He draws us to some high school science. The process of photosynthesis is known to us all, using carbon dioxide and water and the energy from sunlight to produce their carbohydrates, as plants and blue-green micro-organisms do. The main 'waste product' of this process is oxygen gas.
Without oxygen breathing life, the Earth went from having no oxygen in the atmosphere to being 'polluted' (oxygen) to the huge extent of approximately 20% (200,000 parts per million) of oxygen in the atmosphere. This, enabled large animals to use this energy resource; and in the case of humans, enabled them to live and prosper.
By contrast, the concentration of carbon dioxide is now reduced from its early high values and is down to about 3-one-hundredths of one percent (300 parts per million). The argument is whether it has increased by about 50 ppm since the industrial revolution. Compare this with 200,000 ppm of oxygen, from nothing at all.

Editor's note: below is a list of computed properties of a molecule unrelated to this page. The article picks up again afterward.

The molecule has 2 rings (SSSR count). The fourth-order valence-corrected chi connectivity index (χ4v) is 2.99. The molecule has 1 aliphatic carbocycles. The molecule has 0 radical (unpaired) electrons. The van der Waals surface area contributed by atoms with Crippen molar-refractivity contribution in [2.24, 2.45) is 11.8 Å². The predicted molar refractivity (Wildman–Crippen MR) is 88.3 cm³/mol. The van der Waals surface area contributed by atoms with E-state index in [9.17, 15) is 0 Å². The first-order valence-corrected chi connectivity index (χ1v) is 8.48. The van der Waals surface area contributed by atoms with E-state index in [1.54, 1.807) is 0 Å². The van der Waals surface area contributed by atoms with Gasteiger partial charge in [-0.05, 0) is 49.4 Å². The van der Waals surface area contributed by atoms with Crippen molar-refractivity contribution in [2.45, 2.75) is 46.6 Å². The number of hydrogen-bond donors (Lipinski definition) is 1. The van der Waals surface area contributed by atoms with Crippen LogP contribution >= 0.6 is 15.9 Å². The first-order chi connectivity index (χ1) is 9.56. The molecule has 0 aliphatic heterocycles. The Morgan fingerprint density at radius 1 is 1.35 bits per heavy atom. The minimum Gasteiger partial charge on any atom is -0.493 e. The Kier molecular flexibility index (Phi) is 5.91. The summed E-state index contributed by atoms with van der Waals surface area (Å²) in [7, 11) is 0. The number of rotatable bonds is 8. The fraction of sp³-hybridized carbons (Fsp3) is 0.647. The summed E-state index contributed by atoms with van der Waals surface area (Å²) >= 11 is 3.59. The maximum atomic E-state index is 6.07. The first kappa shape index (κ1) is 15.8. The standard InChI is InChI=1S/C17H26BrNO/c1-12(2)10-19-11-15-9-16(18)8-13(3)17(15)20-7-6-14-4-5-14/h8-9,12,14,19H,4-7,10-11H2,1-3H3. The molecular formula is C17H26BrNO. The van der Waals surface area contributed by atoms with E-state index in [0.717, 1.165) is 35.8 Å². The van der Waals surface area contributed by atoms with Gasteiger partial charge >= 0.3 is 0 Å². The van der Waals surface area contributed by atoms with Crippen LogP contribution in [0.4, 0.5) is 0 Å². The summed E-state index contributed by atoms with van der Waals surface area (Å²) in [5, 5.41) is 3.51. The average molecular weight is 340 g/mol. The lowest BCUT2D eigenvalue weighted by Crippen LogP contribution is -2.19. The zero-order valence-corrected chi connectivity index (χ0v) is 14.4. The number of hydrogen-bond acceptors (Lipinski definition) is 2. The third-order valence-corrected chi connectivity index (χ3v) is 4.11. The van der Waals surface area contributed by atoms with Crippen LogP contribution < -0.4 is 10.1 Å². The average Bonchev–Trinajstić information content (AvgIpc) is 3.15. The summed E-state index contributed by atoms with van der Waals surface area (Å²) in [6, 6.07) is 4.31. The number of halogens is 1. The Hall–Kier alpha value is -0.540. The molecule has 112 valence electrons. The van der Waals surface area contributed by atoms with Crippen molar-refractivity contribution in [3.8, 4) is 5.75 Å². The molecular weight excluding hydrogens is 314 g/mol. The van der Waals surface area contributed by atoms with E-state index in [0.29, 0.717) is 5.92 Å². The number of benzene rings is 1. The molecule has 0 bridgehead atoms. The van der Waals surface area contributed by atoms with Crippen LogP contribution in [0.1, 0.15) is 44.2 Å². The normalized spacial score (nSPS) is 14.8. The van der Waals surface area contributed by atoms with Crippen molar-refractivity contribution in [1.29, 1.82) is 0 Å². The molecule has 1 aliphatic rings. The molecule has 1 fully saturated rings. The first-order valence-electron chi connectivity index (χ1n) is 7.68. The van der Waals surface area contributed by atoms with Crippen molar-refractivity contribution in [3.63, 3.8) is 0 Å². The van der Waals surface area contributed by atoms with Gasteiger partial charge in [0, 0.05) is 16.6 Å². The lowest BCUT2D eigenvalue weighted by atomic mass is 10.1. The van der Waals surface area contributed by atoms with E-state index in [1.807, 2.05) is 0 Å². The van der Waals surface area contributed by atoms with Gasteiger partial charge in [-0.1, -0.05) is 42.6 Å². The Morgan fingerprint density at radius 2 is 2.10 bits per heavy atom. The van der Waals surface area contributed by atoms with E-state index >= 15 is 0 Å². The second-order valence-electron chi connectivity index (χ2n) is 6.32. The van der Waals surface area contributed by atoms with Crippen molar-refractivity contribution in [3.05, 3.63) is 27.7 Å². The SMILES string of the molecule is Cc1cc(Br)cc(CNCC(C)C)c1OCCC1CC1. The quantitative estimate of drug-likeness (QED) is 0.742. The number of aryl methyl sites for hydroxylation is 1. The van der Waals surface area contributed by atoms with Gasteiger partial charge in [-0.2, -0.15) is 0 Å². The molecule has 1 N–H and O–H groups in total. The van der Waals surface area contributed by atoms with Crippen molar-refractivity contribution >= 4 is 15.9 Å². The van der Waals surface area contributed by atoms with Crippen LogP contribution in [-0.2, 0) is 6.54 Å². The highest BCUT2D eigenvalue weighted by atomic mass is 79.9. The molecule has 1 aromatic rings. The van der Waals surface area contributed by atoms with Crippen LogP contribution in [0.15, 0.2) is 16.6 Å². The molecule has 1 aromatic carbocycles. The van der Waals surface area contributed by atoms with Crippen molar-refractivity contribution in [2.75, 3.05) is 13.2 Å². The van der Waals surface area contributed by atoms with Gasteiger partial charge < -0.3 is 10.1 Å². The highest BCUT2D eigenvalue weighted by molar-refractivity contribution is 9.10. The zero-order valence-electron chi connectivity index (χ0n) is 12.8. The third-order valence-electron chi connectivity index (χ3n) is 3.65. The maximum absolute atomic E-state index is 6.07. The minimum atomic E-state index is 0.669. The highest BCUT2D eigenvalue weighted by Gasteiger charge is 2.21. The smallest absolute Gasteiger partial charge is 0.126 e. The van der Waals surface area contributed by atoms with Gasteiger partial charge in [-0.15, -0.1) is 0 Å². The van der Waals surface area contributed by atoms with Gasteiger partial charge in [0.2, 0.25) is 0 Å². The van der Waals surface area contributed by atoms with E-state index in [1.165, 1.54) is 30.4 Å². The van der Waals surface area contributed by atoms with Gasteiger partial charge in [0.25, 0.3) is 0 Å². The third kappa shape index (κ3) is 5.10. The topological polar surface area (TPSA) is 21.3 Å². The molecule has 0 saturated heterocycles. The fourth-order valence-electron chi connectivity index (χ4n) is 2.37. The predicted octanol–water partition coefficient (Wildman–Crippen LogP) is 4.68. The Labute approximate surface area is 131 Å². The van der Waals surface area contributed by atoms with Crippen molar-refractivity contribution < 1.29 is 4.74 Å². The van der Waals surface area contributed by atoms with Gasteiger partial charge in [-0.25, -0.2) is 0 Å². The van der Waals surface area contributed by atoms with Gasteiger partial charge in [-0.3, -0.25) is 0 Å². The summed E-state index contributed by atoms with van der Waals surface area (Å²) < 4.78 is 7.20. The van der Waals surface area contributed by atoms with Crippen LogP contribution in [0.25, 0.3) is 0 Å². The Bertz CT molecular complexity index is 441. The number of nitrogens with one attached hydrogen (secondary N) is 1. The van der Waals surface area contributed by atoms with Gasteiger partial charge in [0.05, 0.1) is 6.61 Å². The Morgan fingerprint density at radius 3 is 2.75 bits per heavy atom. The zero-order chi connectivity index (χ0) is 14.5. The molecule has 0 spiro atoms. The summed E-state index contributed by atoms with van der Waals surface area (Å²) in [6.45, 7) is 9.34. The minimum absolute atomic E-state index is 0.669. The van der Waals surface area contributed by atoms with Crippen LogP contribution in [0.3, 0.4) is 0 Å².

The relative amounts of oxygen and carbon dioxide currently in the atmosphere can be imagined by comparing the distance from Sydney to Canberra (approximately 300 km) with the distance beyond the Earth and half way to the moon (approximately 200,000 km).
However, this 'measuring amounts' does not tell the whole story, comments Mark Tronson. Small or minute quantities of reactive or dangerous gases can have a bigger influence than large amounts of 'neutral' gases, such as nitrogen (which makes up 80% of the atmosphere).
It is because of these very small amounts of carbon dioxide that we have a relatively 'even' temperature on the Earth, compared with the Moon or other planets in a similar situation in their own area of Space. This is called the natural 'greenhouse effect'.
It is also because of these few molecules of carbon dioxide that plants can produce the food that we need, for our voracious consumption of carbohydrate that humans and the animals require, which, when oxidised using oxygen as a fuel, produces our energy.
This of course, is high school science. The language of science and this world wide debate however can be confusing.